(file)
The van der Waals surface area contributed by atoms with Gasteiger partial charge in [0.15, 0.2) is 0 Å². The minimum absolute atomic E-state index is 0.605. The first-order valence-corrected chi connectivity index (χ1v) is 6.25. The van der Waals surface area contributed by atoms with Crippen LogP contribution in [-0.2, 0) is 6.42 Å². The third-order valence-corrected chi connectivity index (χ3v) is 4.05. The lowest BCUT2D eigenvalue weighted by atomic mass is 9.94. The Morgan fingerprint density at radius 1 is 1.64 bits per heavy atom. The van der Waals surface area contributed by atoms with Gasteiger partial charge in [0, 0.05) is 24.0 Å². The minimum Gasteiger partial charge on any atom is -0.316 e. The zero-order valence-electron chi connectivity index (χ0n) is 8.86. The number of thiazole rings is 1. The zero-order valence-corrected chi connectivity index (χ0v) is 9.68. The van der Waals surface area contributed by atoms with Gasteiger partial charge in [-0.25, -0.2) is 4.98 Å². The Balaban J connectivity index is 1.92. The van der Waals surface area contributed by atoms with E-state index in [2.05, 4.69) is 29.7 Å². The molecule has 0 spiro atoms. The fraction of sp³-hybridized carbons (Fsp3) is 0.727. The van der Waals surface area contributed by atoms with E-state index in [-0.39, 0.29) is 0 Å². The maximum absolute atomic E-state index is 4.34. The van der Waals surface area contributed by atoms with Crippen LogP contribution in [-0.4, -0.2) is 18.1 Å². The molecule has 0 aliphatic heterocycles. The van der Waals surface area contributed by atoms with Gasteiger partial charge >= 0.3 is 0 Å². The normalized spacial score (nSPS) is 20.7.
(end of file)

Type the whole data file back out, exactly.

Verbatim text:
The van der Waals surface area contributed by atoms with Gasteiger partial charge in [0.15, 0.2) is 0 Å². The minimum absolute atomic E-state index is 0.605. The first-order valence-corrected chi connectivity index (χ1v) is 6.25. The van der Waals surface area contributed by atoms with Crippen LogP contribution in [-0.2, 0) is 6.42 Å². The third-order valence-corrected chi connectivity index (χ3v) is 4.05. The lowest BCUT2D eigenvalue weighted by atomic mass is 9.94. The Morgan fingerprint density at radius 1 is 1.64 bits per heavy atom. The van der Waals surface area contributed by atoms with Gasteiger partial charge in [0, 0.05) is 24.0 Å². The minimum Gasteiger partial charge on any atom is -0.316 e. The zero-order valence-electron chi connectivity index (χ0n) is 8.86. The number of thiazole rings is 1. The zero-order valence-corrected chi connectivity index (χ0v) is 9.68. The van der Waals surface area contributed by atoms with Gasteiger partial charge in [-0.25, -0.2) is 4.98 Å². The Balaban J connectivity index is 1.92. The van der Waals surface area contributed by atoms with E-state index in [2.05, 4.69) is 29.7 Å². The molecule has 0 spiro atoms. The fraction of sp³-hybridized carbons (Fsp3) is 0.727. The van der Waals surface area contributed by atoms with E-state index in [-0.39, 0.29) is 0 Å². The maximum absolute atomic E-state index is 4.34. The van der Waals surface area contributed by atoms with Crippen LogP contribution in [-0.4, -0.2) is 18.1 Å². The molecule has 0 aliphatic heterocycles. The van der Waals surface area contributed by atoms with Gasteiger partial charge >= 0.3 is 0 Å². The normalized spacial score (nSPS) is 20.7.